I am glad that, although the External Action Service will take the lead in the engagement with us, it will do so with the Development Directorate. DG Dev was a reliable and committed partner in this process and we take this opportunity to express our appreciation to our colleagues in that Directorate.

On our part, a few changes have been introduced in our follow-up mechanism and representation at the Ministerial Political Dialogue/Troika, with a view to reinforcing the efficiency and effectiveness of our engagement. We will be sharing the details with you at the appropriate time.

Finally, let me raise, very briefly and with all sense of sincerity, that we have some unease lately, in the manner in which our partnership has been conducted, particularly on events happening in Africa. One of the major principles of the partnership between Africa and the EU is that of being equals. What does this entail?

Briefly, it means that when decisions on actions to be taken are being made, they are made after due consultations on the content of such decisions. It means that when a meeting is to be held in which Africa’s participation is desired, the timing, date and venue should be discussed with Africa as with others who will participate in those meetings. It means also that such crucial meetings are not fixed to coincide with important meetings involving African leaders on the same subject. It means further that when Africa is not able to attend those meetings called by its partners, its inability to honour last minute invitations should not be interpreted as refusal to cooperate.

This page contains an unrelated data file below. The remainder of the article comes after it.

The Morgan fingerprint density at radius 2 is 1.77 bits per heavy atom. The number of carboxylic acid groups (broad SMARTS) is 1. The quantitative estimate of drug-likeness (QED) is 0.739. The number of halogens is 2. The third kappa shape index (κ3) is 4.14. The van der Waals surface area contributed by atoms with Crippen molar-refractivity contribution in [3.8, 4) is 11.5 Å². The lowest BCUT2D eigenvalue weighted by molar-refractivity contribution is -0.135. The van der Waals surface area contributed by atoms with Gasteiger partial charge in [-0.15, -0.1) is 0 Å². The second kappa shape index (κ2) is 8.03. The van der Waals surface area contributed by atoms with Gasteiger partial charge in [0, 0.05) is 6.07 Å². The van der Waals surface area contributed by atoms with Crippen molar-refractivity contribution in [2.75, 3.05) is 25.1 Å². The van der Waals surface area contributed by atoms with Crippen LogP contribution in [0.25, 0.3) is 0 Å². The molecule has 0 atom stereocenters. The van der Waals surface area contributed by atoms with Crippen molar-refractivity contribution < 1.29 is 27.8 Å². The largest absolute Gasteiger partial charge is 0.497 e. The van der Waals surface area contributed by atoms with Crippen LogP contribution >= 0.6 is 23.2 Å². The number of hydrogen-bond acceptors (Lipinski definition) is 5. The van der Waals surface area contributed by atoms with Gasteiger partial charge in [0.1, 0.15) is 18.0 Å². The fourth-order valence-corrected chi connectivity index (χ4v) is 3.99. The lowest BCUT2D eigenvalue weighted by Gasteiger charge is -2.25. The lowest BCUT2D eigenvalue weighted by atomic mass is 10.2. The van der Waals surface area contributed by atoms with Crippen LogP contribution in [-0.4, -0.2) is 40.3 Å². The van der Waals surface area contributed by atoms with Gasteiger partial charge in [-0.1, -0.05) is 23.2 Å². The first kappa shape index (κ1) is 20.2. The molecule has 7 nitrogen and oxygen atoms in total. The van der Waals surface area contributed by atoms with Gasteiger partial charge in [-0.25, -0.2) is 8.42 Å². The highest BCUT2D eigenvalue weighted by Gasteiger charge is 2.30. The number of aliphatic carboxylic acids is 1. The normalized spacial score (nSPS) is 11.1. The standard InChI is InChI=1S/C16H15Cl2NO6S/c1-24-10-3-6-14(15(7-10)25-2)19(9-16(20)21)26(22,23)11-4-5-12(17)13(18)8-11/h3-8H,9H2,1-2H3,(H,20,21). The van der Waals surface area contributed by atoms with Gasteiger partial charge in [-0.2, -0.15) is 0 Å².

Most importantly, it also means that the considerable efforts that African leaders and African institutions make to proffer solutions to unfortunate events in Africa, should be taken into full account by others who are helping to deal with those same issues.

It equally means adopting the same approach, the same solutions to comparable situations and not applying double standards depending on what interests our partners might have in one or the other situation.

Today, both Africa and Europe face the enormous problem of migrants from Africa who have fled to Europe and elsewhere and whose presence is of major concern to Africa and the receiving countries and yet, in a meeting of the JTF we cannot discuss the subject because Africa’s co-chairs is Libya. A meeting of equal partners will ensure that the partners do not impose their wishes on each other and must provide the avenue to discuss issues frankly with the aim of resolving outstanding matters.

Your Excellencies,

Distinguished Ladies and Gentlemen,

It is the hope of the African side that this crucial Joint Task Force meeting will lead to successful outcomes and will reinforce the principles upon which our partnership is built.

I thank you for your attention.